A wash of Walton family funding to news media is creating echo chambers in environmental journalism, and beyond. Are editorial firewalls up to the task?
April 29, 2014
The other day, on my way to pick up some grasshoppers for dinner, I was reminded of how difficult it once was to find ingredients that are now utterly commonplace—such as a block of tofu.
It made me wonder: Are insects the next tofu? In 20 years, will they become as commonplace in our grocery aisles and farmers’ markets as other foods than once seemed exotic?
The authors of a new cookbook-cum-manifesto certainly hope so. The Insect Cookbook: Food for a Sustainable Planet, is a translation of a 2012 Dutch work by two entomologists, Arnold Van Huis and Marcel Dicke, and cooking instructor Henk Van Gurp. As the title implies, the book urges more of us to try entomophagy, the practice of eating bugs.
If the global population hits nine billion by 2050, as projected, the world will need more sustainable forms of protein, argue Van Huis and Dicke. And raising insects for food requires far less land, energy, and greenhouse gas production per unit than cattle, pigs, poultry or dairy.
They are not the first to make this argument. Many readers will recall that in 2013, the UN’s Food and Agriculture Organization released a report (co-authored by Van Huis) endorsing entomophagy as a strategy to feed the world. “The consumption of insects … contributes positively to the environment and to health and livelihoods,” it read.
According to The Insect Cookbook, over 1,900 species of insect are eaten worldwide, and many are lavishly illustrated here: Dragonfly larvae in China (served, intriguingly, with deep-fried peppermint leaves); Cambodian tarantulas (also deep fried); moths in Australia and Italy (roasted and eaten raw, respectively). Why should Americans avoid joining the two billion people worldwide who eat insects, the book asks.
It’s a logical argument. But it’s also a simplistic one, as I discovered.
To their credit, the authors don’t tease American readers by suggesting authentic bug recipes from Laos or Australia. Instead, they offer modest, accessible recipes for a cook with ordinary skill: Chili with buffalo worms and mealworms, for instance, and a Thai salad with grasshopper.
I set out to make the first recipe in the book, nachos with chapulines, the salted, lime-tinged grasshoppers that are a specialty in Oaxaca, Mexico. It’s impossible to ruin nachos, right? From the start, however, I was stymied by a big problem facing would-be entomophages: Lack of supply. The infrastructure for producing, transporting, and delivering edible insects doesn’t yet exist in Chicago and, I’m guessing, most of the U.S.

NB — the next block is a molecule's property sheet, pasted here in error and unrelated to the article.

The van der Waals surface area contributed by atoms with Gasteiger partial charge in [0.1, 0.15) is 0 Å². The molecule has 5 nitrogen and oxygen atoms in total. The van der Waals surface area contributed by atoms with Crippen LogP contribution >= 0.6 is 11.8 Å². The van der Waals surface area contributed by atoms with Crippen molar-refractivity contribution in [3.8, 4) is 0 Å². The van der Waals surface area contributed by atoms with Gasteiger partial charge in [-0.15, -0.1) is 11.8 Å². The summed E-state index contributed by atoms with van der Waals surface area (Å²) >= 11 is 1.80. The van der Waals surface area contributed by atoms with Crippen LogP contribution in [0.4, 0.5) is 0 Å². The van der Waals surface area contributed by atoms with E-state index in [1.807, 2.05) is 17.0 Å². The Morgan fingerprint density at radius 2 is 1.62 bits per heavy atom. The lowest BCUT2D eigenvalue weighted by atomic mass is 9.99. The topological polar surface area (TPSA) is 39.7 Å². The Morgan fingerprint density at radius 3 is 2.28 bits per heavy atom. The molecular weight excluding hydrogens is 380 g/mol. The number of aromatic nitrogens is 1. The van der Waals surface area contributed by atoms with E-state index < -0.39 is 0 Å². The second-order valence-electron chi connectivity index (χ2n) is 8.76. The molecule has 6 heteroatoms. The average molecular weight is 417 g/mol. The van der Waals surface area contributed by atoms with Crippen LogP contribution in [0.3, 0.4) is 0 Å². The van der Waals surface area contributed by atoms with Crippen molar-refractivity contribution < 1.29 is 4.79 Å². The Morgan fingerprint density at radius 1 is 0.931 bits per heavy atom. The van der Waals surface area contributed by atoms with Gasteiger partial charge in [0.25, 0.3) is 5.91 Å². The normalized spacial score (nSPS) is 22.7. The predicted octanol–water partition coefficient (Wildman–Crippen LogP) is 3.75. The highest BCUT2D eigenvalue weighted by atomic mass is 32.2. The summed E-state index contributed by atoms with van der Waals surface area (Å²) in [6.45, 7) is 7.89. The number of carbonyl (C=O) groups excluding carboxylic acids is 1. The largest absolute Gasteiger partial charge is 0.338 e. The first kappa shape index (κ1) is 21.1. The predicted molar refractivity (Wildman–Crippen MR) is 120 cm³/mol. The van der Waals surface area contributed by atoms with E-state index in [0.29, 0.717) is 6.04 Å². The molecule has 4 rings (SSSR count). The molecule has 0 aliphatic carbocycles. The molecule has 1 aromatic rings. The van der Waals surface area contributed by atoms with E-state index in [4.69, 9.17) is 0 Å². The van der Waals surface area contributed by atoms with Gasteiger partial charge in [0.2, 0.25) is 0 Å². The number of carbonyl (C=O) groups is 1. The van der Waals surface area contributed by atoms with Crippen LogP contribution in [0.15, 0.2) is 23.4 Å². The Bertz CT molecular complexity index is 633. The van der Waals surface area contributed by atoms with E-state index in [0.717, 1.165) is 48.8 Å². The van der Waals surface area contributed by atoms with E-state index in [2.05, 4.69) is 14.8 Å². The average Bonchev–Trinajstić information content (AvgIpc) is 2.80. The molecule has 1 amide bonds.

That’s not the authors’ fault, but they don’t offer many solutions, either. They dedicate 180 pages to documenting how and why to cook bugs—but only two paragraphs on how to get them, listing just one U.S. supplier, World Entomophagy, a small business in Athens, Georgia. And World Entomophagy’s preferred transaction method—calling the owner on his/her cell phone—makes me worry about the capacity of this small business to handle lots of orders, despite its plans to expand.
After multiple attempts, I succeeded in sourcing grasshoppers at a Mexican specialty store in Chicago. They had been shipped in, already roasted, from Mexico.
Thus, after much searching, I must conclude that it is difficult if not impossible to get fresh, local bugs fit for human consumption unless you raise them yourself or buy them from pet suppliers. (Foraging is generally discouraged because wild insects eat many potential harmful things.) Pet stores and websites sell edible grasshoppers, crickets, mealworms, and more for Americans’ lizards. But trusting Petsmart to provide my protein hardly seemed better than buying Tyson chicken.
None of these practicalities dampen the authors’ enthusiasm, however. The cookbook contains several absurd recipes. There’s one for an insect stir fry called “hakuna matata” (yes, like The Lion King). There’s a “buglava” recipe that substitutes mealworms for pistachios. And, perhaps most troubling, there’s a recipe for chocolate cake that calls for buffalo worms.
This ento-mania suggests one of the problems of the apostles of entomophagy and, for that matter, of dietary reformers in general: An endless boosterism that saps their credibility. Chocolate cake is one of the great achievements of human civilization. Anyone arguing that worms will improve it seems, well, a little crazy.
Eventually, the authors’ fervor started to taint the entire logic behind entomophagy. What makes a more sustainable stir fry—bugs shipped across the continent, or eggs from my neighbor’s coop? Isn’t the larger issue the absurd amounts of protein Americans consume? Unfortunately, the cookbook doesn’t attempt answers to nuanced questions like these.
With all that said, my chapulines nachos were pretty decent. The pre-roasted grasshoppers offered a nice, shrimp-like crunch, even without their wings and legs, which are removed in the course of preparation. They had a dry, dusty aftertaste that I did not love, but perhaps that would have disappeared if I had fresher hoppers to cook.
In the end, the chapulines were the least tasty element of my nachos, after the salsa, cheese, refried beans, chips, and scallions, respectively. I could have skipped the grasshoppers and been just as happy.
Unless entrepreneurs can create a real infrastructure for raising, selling, and distributing edible insects for a mass audience, it might still be difficult to find edible insects in America’s grocery aisles and farmers markets. And yet, I have the feeling, some folks will still be proselytizing for them.
Photo at the top by Lotte Stekelenburg.
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